Andy is a trades person who is a massive football fan. It’s been something he has grown up with his entire life from youth and has been a means of recreation and socialisation. As is typical with the demographics of a trades person, they are a person of habit and routine and care for practicality over aesthetics. This should be seen in the spaces he occupies. His van will function purely to fulfil his needs at work and get him from A to B and his living room and kitchen will be a means for him to put his feet up and relax. They won’t be designed in an elegant way, as Andy will only see the need to put thought into the things that matter to him. This will also pronounce the lack of a feminine presence in the home as Josh’s parents are separated. This will be seen in prop choices, such as basic black photo frames and minimal decoration on bookshelves and counters. Despite being fairly bland, the house will be kept in a pretty good condition considering only 2 people occupy the space. Andy cares very much about his son’s well being, and would hence care about the space's they both share frequently.
This will juxtapose Andy’s Van. The back will be full to the brim with tools and trade supplies that are in an unordered heap in the back of the van. The front having useful things Andy would frequently use on site; a thick coat, a high vis jacket, road maps, a deluxe colour booklet, nails, screws and other small bits and pieces as well as some football dash ornaments and some tacky bumper stickers on the back of the van. This space will need to look as uncomfortable as possible to look at for the viewer as it is uncomfortable for Josh to sit through the ride home when he is dismissed from the club.
Coach Davis is quite a pencil pusher and a narcissistic busybody, as well as a homophobe. Typically speaking that would make him quite a productive coach with an eye for detail, which should be evident in the level of micromanagement he wants to put into the team. His office should be littered with game plans and profiles on all their key players. It will also look like he has driven himself crazy trying to get the best for his team, obsessing over tiny details, leaving trails of paperwork and other clutter surrounding some of the more empty areas of the room. Similar to Andy’s van, we want the audience to have a distaste for the environment Josh sits in, it would be great to communicate Josh’s disgust with the manager by the way he looks over the space.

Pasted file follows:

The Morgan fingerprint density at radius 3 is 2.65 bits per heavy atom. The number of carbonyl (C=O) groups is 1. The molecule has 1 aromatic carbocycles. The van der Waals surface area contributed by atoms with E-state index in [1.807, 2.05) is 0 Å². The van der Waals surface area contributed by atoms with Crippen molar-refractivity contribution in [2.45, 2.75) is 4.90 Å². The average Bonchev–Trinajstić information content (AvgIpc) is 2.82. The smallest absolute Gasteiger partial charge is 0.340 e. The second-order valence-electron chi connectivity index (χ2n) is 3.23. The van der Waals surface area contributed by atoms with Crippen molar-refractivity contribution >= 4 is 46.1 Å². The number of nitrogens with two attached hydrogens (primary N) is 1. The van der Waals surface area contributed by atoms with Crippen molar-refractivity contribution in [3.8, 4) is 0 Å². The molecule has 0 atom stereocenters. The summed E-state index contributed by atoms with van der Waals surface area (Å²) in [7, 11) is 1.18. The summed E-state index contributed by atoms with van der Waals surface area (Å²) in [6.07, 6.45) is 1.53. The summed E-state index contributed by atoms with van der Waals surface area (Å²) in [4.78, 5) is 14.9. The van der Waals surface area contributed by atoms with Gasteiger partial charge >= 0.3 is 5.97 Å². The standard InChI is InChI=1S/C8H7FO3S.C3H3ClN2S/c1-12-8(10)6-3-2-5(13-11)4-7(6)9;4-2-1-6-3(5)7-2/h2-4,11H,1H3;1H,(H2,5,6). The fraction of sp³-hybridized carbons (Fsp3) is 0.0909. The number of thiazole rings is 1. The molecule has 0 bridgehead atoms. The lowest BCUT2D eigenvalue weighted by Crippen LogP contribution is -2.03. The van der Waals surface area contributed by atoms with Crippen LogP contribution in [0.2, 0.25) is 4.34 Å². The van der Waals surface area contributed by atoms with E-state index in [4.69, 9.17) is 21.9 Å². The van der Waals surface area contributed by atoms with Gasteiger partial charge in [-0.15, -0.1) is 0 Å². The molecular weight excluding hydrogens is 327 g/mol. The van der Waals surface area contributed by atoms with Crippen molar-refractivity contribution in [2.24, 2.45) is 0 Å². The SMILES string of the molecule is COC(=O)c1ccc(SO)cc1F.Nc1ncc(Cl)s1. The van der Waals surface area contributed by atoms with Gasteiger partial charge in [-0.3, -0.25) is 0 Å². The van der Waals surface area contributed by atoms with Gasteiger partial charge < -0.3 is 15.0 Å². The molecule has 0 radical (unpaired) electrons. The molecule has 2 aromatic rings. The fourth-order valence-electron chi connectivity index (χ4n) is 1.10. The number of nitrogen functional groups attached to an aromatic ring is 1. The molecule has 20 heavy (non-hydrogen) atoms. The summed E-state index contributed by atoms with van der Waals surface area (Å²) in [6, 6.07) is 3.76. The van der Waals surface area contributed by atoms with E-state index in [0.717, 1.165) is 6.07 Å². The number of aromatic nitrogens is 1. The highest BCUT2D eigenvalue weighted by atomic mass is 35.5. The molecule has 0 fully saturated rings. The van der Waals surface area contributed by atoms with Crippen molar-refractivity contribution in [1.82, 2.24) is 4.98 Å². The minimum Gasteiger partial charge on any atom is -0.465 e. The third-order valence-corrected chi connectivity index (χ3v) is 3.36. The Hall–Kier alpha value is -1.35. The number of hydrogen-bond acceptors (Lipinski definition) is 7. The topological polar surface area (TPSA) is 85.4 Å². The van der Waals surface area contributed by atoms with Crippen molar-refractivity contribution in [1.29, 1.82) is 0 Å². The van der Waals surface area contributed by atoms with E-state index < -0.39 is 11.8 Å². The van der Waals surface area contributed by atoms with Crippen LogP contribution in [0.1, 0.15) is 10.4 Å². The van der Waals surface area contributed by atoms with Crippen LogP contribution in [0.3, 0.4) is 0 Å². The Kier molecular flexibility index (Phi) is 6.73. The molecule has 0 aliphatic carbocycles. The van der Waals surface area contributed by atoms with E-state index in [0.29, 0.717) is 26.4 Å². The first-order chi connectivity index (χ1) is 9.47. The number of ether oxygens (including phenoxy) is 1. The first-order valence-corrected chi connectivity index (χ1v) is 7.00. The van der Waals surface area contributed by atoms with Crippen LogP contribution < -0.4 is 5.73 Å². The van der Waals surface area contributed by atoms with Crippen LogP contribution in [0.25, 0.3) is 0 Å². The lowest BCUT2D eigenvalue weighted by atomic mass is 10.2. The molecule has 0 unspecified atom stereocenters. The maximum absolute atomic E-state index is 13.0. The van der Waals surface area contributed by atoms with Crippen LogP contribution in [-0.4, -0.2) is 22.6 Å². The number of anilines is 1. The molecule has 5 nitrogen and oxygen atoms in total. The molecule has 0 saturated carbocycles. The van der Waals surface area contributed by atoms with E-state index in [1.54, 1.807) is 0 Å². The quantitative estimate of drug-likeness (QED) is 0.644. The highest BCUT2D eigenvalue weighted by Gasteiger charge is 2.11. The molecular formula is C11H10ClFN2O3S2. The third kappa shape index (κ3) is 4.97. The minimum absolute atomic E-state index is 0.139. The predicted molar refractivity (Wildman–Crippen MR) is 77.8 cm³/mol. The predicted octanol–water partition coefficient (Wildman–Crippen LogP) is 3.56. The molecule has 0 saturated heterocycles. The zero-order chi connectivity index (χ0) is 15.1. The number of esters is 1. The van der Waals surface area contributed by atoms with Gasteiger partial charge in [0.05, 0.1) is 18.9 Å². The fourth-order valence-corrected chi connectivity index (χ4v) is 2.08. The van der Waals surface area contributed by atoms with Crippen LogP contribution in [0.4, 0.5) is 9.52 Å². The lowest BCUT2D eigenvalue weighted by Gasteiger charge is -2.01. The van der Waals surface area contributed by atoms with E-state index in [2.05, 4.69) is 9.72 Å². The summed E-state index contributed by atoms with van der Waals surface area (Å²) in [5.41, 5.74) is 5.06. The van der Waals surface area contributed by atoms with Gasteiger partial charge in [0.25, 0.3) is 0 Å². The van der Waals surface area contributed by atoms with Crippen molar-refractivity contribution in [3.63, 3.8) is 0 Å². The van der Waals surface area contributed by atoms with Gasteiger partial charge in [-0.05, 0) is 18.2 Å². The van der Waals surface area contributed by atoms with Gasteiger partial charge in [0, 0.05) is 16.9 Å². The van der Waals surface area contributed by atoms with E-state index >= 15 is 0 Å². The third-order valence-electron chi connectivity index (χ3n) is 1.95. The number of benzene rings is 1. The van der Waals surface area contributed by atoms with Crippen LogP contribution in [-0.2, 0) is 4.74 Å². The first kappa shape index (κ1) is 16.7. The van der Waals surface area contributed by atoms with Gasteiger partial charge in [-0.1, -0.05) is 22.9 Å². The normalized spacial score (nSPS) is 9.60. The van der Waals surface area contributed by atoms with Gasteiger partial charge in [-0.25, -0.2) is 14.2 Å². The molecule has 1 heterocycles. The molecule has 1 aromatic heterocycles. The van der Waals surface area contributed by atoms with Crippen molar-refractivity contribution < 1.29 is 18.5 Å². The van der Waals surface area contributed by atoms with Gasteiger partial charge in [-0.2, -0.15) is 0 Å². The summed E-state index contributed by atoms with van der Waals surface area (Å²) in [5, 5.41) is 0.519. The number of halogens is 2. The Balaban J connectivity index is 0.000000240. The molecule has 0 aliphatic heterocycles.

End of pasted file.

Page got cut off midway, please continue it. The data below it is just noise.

The basis of Josh’s room is a typical teenager's room whilst also reflecting Josh's character more personally. He has been involved in Football for a long time, he takes his fitness and appearance seriously, he attends school and he’s gay. We want to show that although he enjoys football, he uses it as a means to stay connected with his Dad and that it is a corner stone of their relationship, whilst also highlighting that it's Josh’s life long dream. Scattered around the room will be props to reflect this such as tacky and generic football related props like an alarm clock, pencil case, trophies and other football paraphernalia. To reflect how Andy sees his son, Josh, may still have football related bedsheets, which would be impactful in the closing scene where Andy learns that Josh is no longer a child and should be treated accordingly. The arrangement of Josh's room will be fairly neat and tidy to begin with to show his control over his life initially, making a bigger impact with the audience when his life turns upside down, and his room subtly gets messy.
The costumes in Orange Peel should be clever and deliberate, there are subtle metaphors littered throughout the film for watchers with a keen eye. The costume progression will follow the growth of the characters closely, particularly for Andy, as he comes to terms with his internalised homophobia. Andy's clothes will begin very closed off, with coats fully zipped up with scarves, progressing towards the end as he begins to express himself, his clothes will reflect his openness. Working closely with the director and the producer means that the artful use of colour theory harmonises well with the overall colour palette of the film. Orange Peel is supposed to make you think about the treatment of others, and costume design will help to convey that message.
The editing will be unnoticeable, every cut will be decided on the basis of serving the characters and the story. With the correct rhythm and reveal of information, the edit will appear seamless showing the right shots at the right time. The edit is the place where the perspective of the film is revealed, and in Orange Peel the audience will live vicariously through the characters’ perspectives and journeys.